Teachers ARE NOT Underpaid

It has almost become a folk tale/cultural value/moral imperative to say, “Teachers are underpaid.” It is not true. Salaries paid to public school educators, in California at least, say otherwise.

Common reasons given for paying teachers high salaries include:

  1. Teachers have to earn a credential that takes five years of college in California. This means four years to earn a degree, plus one year of student teaching. I argue that most real degrees take five years to earn because the course of study is so rigorous. Liberal Studies is a cakewalk in California, I should know, I hold this Bachelors degree.
  2. Teachers have to earn continuing education credits. This can be accomplished by a teacher attending a conference. Yes, those things held in Las Vegas where no attendance at sessions is taken and a teacher may as easily be out at the buffet or recovering from a hangover in their room.
  3. Teachers take work home with them. Some do, some don’t; it is not a job requirement.
  4. Teachers buy things for their classroom like art supplies. True, they may spend some of their own money on their classrooms but this is voluntary. These items are not necessary to teach the core curriculum.
  5. Teachers are heroic in sacrificing their lives to the children. Hmmm…really?
  6. Teachers have to deal with angry, unreasonable parents. This may be true, but does anyone think these angry unreasonable people are not also angry and unreasonable with the checker at Walmart or the attendant at the Costco Gas Station? People making a lot less money deal with the same jerks.

Let’s get down to brass tacks. Even if you believe all of the arguments above, deal with the cold, hard facts of what teachers are being paid.

The range of teacher salaries in the Sacramento City Unified School District (SCUSD) is $40,184 ($218/day; $31/hour) for an entry level teacher ($8k more than I made last year with a Master’s Degree in private industry). The work year for a teacher is 184 work days (180 teaching days). The work day for a teacher is a short 7 hours (6 hours with children).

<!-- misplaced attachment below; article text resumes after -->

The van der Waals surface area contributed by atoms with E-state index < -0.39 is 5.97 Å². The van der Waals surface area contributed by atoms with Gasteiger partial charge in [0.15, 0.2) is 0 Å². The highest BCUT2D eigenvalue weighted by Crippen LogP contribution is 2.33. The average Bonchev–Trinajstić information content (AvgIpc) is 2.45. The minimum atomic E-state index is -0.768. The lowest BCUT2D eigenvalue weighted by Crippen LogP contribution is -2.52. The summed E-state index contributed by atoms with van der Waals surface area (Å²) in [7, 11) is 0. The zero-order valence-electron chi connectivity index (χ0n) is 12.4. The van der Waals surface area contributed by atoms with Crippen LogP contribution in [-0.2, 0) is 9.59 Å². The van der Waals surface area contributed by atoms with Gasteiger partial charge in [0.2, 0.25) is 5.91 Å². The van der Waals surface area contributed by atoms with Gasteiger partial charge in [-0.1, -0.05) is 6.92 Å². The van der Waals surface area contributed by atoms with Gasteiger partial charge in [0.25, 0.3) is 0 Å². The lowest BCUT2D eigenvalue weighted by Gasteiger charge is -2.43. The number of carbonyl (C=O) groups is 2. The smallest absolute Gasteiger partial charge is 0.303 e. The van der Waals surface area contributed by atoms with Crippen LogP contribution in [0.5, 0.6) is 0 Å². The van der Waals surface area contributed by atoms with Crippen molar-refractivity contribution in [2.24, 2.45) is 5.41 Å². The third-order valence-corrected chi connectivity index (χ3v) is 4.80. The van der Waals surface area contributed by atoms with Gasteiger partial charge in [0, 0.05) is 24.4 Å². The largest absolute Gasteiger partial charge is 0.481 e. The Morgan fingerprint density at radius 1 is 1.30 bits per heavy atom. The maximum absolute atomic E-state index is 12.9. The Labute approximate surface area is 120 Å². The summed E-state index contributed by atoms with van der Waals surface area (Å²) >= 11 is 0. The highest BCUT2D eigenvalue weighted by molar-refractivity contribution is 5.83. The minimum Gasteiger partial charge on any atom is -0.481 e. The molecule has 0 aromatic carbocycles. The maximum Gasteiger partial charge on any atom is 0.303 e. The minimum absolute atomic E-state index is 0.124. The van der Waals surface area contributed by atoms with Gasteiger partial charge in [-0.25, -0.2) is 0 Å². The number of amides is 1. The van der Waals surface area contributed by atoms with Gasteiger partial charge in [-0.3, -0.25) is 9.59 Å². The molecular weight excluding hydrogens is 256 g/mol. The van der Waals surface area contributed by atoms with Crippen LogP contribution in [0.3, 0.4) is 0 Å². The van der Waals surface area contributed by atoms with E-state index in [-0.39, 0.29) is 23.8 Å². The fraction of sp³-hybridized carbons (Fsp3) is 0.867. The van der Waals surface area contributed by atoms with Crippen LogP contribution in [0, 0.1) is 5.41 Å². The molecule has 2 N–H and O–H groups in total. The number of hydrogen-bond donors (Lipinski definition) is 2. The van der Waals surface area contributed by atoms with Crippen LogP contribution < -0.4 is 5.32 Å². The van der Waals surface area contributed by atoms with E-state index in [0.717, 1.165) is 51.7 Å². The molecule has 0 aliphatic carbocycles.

The highest teacher salary possible in the SCUSD is $86,673 (Ed-Data). Average salary for a teacher in the district is $63,345. Add to this salary 8.25% ($5225 for the average teacher) that the district must contribute to the State Teacher’s Retirement System (STRS) and the $9,949 contributions for health benefits and taxes that the public pays on their behalf.  This adds up to annual compensation of $63,345+$5225+$9449=$78,518 ($426/day; $60.96/hour).

A teacher earning the top salary earns these amounts – $86,673+$7150+$9949=$103,772 in total compensation ($563/day; $80.42/hour).

Are you still feeling that teachers working 180 days a year with children for six hours a day are underpaid, self-sacrificing, martyrs of public good?

Let’s take a look at what the average “Jos” is making in comparison to teachers. Here is some eye-opening data from the US Census Bureau. The average per capita income of the residents in Sacramento is $25,427.

That’s right, fact check it on the web site for yourself – http://quickfacts.census.gov/qfd/states/06/0664000.html .

The median income level in the City of Sacramento, (all wage earners in a household), is $50,267.

So the average teacher in Sacramento earns $37,918 (>149%) MORE than the average resident who pays their salaries.

The average teacher makes $13,708 (>26%) MORE than the average City of Sacramento household.

SCUSD spends almost 85% of all its income on salaries and benefits. So for every new dollar of tax income, 85 cents of that dollar will be fought for by the teacher’s union to increase salaries and benefits. I personally will not vote for any tax increases to benefit teacher salaries until the average level of these salaries is cranked down to a level that is reasonable and which reflects the level of incomes of the people paying for those salaries.